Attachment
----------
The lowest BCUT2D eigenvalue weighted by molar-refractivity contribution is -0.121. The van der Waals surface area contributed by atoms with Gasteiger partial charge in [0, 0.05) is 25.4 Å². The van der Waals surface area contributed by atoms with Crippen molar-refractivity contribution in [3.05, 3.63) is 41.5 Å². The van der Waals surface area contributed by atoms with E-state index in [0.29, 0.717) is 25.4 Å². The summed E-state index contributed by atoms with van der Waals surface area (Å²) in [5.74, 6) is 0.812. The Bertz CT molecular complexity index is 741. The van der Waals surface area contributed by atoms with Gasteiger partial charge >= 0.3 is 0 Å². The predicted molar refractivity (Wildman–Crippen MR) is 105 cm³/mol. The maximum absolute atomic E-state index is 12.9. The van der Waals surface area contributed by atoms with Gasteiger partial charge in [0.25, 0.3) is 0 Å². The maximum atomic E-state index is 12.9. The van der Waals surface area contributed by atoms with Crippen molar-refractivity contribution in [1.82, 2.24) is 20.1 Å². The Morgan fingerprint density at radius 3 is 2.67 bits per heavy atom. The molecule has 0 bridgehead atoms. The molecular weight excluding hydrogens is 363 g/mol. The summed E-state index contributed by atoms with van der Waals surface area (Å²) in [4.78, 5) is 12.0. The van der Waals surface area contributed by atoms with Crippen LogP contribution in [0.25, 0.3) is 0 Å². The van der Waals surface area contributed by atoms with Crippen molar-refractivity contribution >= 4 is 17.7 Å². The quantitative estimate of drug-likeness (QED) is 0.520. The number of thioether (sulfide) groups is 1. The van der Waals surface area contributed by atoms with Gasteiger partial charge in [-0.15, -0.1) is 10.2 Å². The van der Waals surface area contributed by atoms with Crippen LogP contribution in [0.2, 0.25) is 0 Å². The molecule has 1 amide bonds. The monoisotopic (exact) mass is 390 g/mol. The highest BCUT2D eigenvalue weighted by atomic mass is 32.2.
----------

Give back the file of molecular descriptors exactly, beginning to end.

The lowest BCUT2D eigenvalue weighted by molar-refractivity contribution is -0.121. The van der Waals surface area contributed by atoms with Gasteiger partial charge in [0, 0.05) is 25.4 Å². The van der Waals surface area contributed by atoms with Crippen molar-refractivity contribution in [3.05, 3.63) is 41.5 Å². The van der Waals surface area contributed by atoms with E-state index in [0.29, 0.717) is 25.4 Å². The summed E-state index contributed by atoms with van der Waals surface area (Å²) in [5.74, 6) is 0.812. The Bertz CT molecular complexity index is 741. The van der Waals surface area contributed by atoms with Gasteiger partial charge >= 0.3 is 0 Å². The predicted molar refractivity (Wildman–Crippen MR) is 105 cm³/mol. The maximum absolute atomic E-state index is 12.9. The van der Waals surface area contributed by atoms with Gasteiger partial charge in [0.25, 0.3) is 0 Å². The maximum atomic E-state index is 12.9. The van der Waals surface area contributed by atoms with Crippen molar-refractivity contribution in [1.82, 2.24) is 20.1 Å². The Morgan fingerprint density at radius 3 is 2.67 bits per heavy atom. The molecule has 0 bridgehead atoms. The molecular weight excluding hydrogens is 363 g/mol. The summed E-state index contributed by atoms with van der Waals surface area (Å²) in [4.78, 5) is 12.0. The van der Waals surface area contributed by atoms with Crippen LogP contribution in [0.25, 0.3) is 0 Å². The van der Waals surface area contributed by atoms with Crippen molar-refractivity contribution >= 4 is 17.7 Å². The quantitative estimate of drug-likeness (QED) is 0.520. The number of thioether (sulfide) groups is 1. The van der Waals surface area contributed by atoms with Gasteiger partial charge in [-0.15, -0.1) is 10.2 Å². The van der Waals surface area contributed by atoms with Crippen LogP contribution in [0.2, 0.25) is 0 Å². The molecule has 1 amide bonds. The monoisotopic (exact) mass is 390 g/mol. The highest BCUT2D eigenvalue weighted by atomic mass is 32.2.